Petabits/sec, and the like
James.P.Lux at jpl.nasa.gov
Wed Nov 5 12:40:09 EST 2003
All of the enjoyable chat about achieving stupendous data rates with disk
drives in trucks is quite interesting. By the way, I don't know why you
insist on having the drives mounted in racks..why not just leave them in
their original shipping containers. There's also the concept of how many
bits are being moved in, say, a container load of Britney Spears DVDs.
(leaving aside questions about redundancy, information entropy, and whether
there is any information content in Britney Spears to begin with)
But, on to a more practical aspect. It seems that a mere bits per second
number isn't useful, because it doesn't embody some practically important
things, like latency or transport time, both of which can be
significant. This is of particular concern to me, because I'm used to
having to deal with networks where the round trip light time is significant.
So, I propose that an interesting single metric might be to scale the bit
rate by the latency with which the bits appear at the other end of the
pipe. As illustrious an early high performance computing as Seymour Cray
recognized that this could be significant when you're looking at pumping
lots of bits real fast.
And, there's a handy yardstick to measure by (issues of quantum
entanglement and photon twinning aside), in vacuo speed of light.
For example.... old style 10Mbps thinnet ethernet used solid dielectric
coax, which had a propagation velocity of about 0.66 c. twisted pair is
probably around 0.75, fiber optics are a bit tricky, depending on the mode
of propagation, but probably around 0.85. The pickup truck full of disks
is about 1E-7. The units of the new measure would be, what, (bits per
second)*(meters per second) or bit meters per second squared. I'd normalize
by c, to make the units more useful..I'd modestly propose calling the new
unit the Lux, but it's already been used, so perhaps we should recognize
rgb's contributions by calling it the "Brown" 10Mbps over thinnet would
then be 6MegaBrowns. 100mbps over twisted pair would be 70MegaBrowns. The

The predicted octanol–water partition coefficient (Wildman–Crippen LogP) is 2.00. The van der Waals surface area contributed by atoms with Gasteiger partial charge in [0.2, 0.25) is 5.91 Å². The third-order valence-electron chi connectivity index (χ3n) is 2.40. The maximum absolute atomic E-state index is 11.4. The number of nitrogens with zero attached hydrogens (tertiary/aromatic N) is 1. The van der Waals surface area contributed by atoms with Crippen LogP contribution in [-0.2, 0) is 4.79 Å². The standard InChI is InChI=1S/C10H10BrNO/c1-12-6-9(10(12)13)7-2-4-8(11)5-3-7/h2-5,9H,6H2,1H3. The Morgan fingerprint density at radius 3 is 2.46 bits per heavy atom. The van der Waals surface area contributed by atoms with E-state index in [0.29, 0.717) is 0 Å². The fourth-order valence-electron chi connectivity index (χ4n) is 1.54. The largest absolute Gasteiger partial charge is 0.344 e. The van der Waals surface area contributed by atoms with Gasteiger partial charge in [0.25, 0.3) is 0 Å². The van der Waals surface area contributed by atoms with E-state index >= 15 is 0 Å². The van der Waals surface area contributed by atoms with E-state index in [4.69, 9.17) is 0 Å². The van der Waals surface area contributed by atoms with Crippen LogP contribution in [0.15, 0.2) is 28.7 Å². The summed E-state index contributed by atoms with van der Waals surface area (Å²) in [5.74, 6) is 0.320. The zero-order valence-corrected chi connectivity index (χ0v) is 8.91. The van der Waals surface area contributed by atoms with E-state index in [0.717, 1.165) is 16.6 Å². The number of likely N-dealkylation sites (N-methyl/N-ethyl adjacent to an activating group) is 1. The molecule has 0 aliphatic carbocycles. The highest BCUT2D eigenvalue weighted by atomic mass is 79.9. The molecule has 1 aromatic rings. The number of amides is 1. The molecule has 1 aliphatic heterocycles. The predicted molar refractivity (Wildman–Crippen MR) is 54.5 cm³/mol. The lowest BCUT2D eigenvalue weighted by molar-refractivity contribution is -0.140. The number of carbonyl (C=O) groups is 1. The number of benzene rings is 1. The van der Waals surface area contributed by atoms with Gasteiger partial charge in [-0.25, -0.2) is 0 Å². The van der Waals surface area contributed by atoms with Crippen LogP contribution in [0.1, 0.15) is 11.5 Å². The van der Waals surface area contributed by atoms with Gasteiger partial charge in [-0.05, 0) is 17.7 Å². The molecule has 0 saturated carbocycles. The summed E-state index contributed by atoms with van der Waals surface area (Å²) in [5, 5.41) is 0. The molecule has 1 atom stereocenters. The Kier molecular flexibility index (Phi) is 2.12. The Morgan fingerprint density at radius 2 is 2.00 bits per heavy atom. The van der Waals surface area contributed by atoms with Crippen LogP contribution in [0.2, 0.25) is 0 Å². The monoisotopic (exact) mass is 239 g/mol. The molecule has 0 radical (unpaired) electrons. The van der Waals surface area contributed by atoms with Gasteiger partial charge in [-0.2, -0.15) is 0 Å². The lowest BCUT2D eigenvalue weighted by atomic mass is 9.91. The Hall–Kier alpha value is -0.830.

1 Pb/s truckload of disks would be 100MegaBrowns.
This is clearly the "raw pipe speed" too... not taking into account the
headers and any coding that's going on. The disk drive pipe hides all the
coding and sector headers, so the measurement is a real data transfer
throughput. The Ethernet scheme on the other hand, is just the signalling
rate, and there is some significant non-zero overhead.
One might also ask whether physical size of the system being communicated
within should be factored in (say, when talking about bisection
bandwidth). Clearly, a cluster with a physical dimension of 100meters is
going to be slower than one with a physical dimension of 1 meter, all other
things (processor speed, comm speed, etc.) being equal.
One has to also consider the bandwidth of the entrance and exit to the
pipe... merely having the capability to transport Tb of disk drives rapidly
doesn't mean that you can put data onto those disks at a Pb/s and get it
off at the other end of the shipping channel. This is where those "use
free air as a communication medium" schemes get into trouble. Sure, the
optical bandwidth of air (or optical fiber) is pretty darn wide (on the
order of 0.5 PetaHertz (a unit I never thought I'd ever use) for just the
visible spectrum) but the modulation and demodulation might prove to be a
There's also the issue of real computing efficiency.. speed is not
everything in some applications... some applications might optimize for
calculations per Dollar/Euro or calculations/Joule. Coming up with a
metric for the calculation is a bit tricky. The calculations could be
viewed as extracting information bits from a redundant data set (a
coding/decoding process), or as creating new information (although, hmmm...
this gets a bit metaphysical)
I leave the selection of appropriate units and names to the community.
James Lux, P.E.
Spacecraft Telecommunications Section
Jet Propulsion Laboratory, Mail Stop 161-213
4800 Oak Grove Drive
Pasadena CA 91109
Beowulf mailing list, Beowulf at beowulf.org
To change your subscription (digest mode or unsubscribe) visit http://www.beowulf.org/mailman/listinfo/beowulf
More information about the Beowulf